Planting, ploughing, reaping / cutting up fruit or vegetables / picking small bones from fish / cooking, baking / sewing / washing clothes / scraping or sanding any object (including presumably a cricket ball - Australians watch out!)


Poor Jesus was admonished for curing a woman of a painful disability because He did it on a Saturday. This was forbidden work as far as the Pharisees were concerned. But He rounded on them, accusing them of one of the two things that never failed to infuriate Him: hypocrisy.

They are quite happy to move their animals about to water them (even though this is probably prohibited on the Sabbath) but they don't want a suffering woman healed.

There are several other incidents in the gospels where Jesus attacks this nasty form of hypocrisy and in the end He is driven to make His famous and scandalous pronouncement: the Sabbath was made for man, not man for the Sabbath. Shock, horror!

 This particular rebellion against the religious establishment  is just one example of the whole of Our Lord's revolutionary attitude to the old testament  Judaic Law. He says He has come from God to fulfil it, to interpret it in a different, loving, practical way, and in fact to personify it (I AM the way, the truth and the life).

 S.Paul cottoned on to this as soon as he was converted to following Christ on the road to Damascus.

In his 2nd letter to the Corinthians, Paul talks about a NEW covenant between God and humanity replacing the old covenant contained in the rule-books of Exodus, Leviticus, Numbers and Deuteronomy.

This new covenant is of the Holy Spirit. The letter of the law kills, says Paul; the Spirit gives life. To fumble around trying to obey all the minutiae of the Old Testament law is a total waste of time in the light of the revelation of God's love and saving power in the life and death of the PERSON Jesus Christ.

And if WE want to come to God, to serve and honour Him, what we have to do is to follow the practical example of our incarnate saviour in His self-giving, healing, compassionate life. What we DON'T do is judge how to behave towards our neighbour by looking up the nearest rule or regulation.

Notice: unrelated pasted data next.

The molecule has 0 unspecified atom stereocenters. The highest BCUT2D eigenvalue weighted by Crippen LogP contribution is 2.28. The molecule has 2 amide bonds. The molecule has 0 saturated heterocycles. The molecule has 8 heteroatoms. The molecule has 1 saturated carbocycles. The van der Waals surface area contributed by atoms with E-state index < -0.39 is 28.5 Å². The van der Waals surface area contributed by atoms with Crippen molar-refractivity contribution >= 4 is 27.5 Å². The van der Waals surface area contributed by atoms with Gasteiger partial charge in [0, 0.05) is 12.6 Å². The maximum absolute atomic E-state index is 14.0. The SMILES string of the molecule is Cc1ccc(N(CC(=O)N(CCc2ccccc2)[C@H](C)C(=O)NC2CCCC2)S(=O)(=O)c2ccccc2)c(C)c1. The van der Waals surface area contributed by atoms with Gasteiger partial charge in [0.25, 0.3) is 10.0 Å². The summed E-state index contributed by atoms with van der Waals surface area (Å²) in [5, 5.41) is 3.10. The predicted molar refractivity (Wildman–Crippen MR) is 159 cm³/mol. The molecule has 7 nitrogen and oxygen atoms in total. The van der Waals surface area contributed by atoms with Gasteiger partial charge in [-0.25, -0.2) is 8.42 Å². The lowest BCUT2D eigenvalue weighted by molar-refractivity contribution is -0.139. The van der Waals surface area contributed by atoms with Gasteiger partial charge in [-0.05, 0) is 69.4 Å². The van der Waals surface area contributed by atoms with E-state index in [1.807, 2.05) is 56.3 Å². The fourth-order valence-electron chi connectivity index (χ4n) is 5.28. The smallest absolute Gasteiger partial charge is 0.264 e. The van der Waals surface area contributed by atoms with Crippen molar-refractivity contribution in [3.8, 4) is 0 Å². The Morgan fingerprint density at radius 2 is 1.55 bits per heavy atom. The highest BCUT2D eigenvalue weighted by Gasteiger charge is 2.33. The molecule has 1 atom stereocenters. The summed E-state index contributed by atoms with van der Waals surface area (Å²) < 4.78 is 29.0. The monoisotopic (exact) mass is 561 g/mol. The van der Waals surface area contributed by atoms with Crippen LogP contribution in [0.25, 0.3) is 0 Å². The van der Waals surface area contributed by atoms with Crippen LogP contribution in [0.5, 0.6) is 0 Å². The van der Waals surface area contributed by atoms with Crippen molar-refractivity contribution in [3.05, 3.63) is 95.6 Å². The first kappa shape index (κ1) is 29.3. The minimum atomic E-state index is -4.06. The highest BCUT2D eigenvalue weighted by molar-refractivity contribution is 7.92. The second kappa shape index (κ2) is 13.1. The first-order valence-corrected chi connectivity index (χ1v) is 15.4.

The letter of the law kills. And the ironic thing is that it not only kills any warmth or mercy or imagination but it is also self-defeating.  As any lawyer will tell you (and I used to be one), the more detailed your regulations become in the vain hope of covering every set of facts, the narrower the wording gets and the easier it is to find loopholes. Which is just what the hypocritical Pharisees were very slick at doing.

Jesus turns all this legalism on its head and shows us what God really wants. Remember the Sermon on the Mount with its repeated formula: You have heard it said………………….but I say

Go the extra mile

Turn the other cheek

Love you enemies.

And each time the lesson is the same. Don't do the minimum to comply with the letter of the Law and congratulate yourself on keeping your nose clean. We know that sort - we've met them and they're in the bible: Ay say my prayers, Ay give may tithes, Ay thank God that ay am not as other men.

That's never going to cut any ice with Jesus. He preferred the miserable little tax collector who just asked for mercy.

And so finally what does God want US to do on Sundays - on our Sabbath?

I suggest a combination of three things:

1. Come to church so that we can all worship God together.

2. Spend some leisure time, resting and relaxing in ways you haven't been able to for the previous six days.

3. (and I think Our Lord would rate this highest of all) Show love to all those you come into contact with in the next six days.    




Spike Wells